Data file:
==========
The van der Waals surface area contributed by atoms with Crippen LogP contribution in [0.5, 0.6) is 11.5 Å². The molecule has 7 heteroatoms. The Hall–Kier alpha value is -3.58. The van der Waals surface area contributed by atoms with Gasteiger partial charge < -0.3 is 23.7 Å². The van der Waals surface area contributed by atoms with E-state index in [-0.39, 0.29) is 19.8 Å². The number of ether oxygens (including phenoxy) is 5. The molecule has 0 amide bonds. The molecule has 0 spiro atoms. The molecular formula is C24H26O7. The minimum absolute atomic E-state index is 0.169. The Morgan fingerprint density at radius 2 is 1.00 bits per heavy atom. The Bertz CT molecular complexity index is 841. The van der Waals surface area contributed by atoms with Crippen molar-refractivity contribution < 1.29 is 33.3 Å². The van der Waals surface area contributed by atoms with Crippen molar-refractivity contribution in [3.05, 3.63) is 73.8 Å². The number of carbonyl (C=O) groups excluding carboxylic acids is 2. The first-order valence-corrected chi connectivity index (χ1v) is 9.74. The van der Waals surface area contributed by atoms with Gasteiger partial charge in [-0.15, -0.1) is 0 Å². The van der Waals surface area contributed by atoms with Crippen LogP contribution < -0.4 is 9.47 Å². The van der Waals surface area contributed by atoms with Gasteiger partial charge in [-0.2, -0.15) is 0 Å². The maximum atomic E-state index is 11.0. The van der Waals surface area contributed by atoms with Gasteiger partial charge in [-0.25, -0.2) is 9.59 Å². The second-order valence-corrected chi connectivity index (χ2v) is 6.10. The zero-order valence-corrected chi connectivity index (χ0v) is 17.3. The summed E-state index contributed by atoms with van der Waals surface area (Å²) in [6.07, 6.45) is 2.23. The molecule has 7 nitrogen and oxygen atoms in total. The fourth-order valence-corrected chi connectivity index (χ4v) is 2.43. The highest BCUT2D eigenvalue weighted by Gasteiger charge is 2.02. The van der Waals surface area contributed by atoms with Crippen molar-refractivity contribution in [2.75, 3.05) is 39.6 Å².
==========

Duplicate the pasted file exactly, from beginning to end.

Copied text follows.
The van der Waals surface area contributed by atoms with Crippen LogP contribution in [0.5, 0.6) is 11.5 Å². The molecule has 7 heteroatoms. The Hall–Kier alpha value is -3.58. The van der Waals surface area contributed by atoms with Gasteiger partial charge < -0.3 is 23.7 Å². The van der Waals surface area contributed by atoms with E-state index in [-0.39, 0.29) is 19.8 Å². The number of ether oxygens (including phenoxy) is 5. The molecule has 0 amide bonds. The molecule has 0 spiro atoms. The molecular formula is C24H26O7. The minimum absolute atomic E-state index is 0.169. The Morgan fingerprint density at radius 2 is 1.00 bits per heavy atom. The Bertz CT molecular complexity index is 841. The van der Waals surface area contributed by atoms with Crippen molar-refractivity contribution < 1.29 is 33.3 Å². The van der Waals surface area contributed by atoms with Crippen molar-refractivity contribution in [3.05, 3.63) is 73.8 Å². The number of carbonyl (C=O) groups excluding carboxylic acids is 2. The first-order valence-corrected chi connectivity index (χ1v) is 9.74. The van der Waals surface area contributed by atoms with Gasteiger partial charge in [-0.15, -0.1) is 0 Å². The van der Waals surface area contributed by atoms with Crippen LogP contribution < -0.4 is 9.47 Å². The van der Waals surface area contributed by atoms with Gasteiger partial charge in [-0.2, -0.15) is 0 Å². The maximum atomic E-state index is 11.0. The van der Waals surface area contributed by atoms with Gasteiger partial charge in [-0.25, -0.2) is 9.59 Å². The second-order valence-corrected chi connectivity index (χ2v) is 6.10. The zero-order valence-corrected chi connectivity index (χ0v) is 17.3. The summed E-state index contributed by atoms with van der Waals surface area (Å²) in [6.07, 6.45) is 2.23. The molecule has 7 nitrogen and oxygen atoms in total. The fourth-order valence-corrected chi connectivity index (χ4v) is 2.43. The highest BCUT2D eigenvalue weighted by Gasteiger charge is 2.02. The van der Waals surface area contributed by atoms with Crippen molar-refractivity contribution in [2.75, 3.05) is 39.6 Å².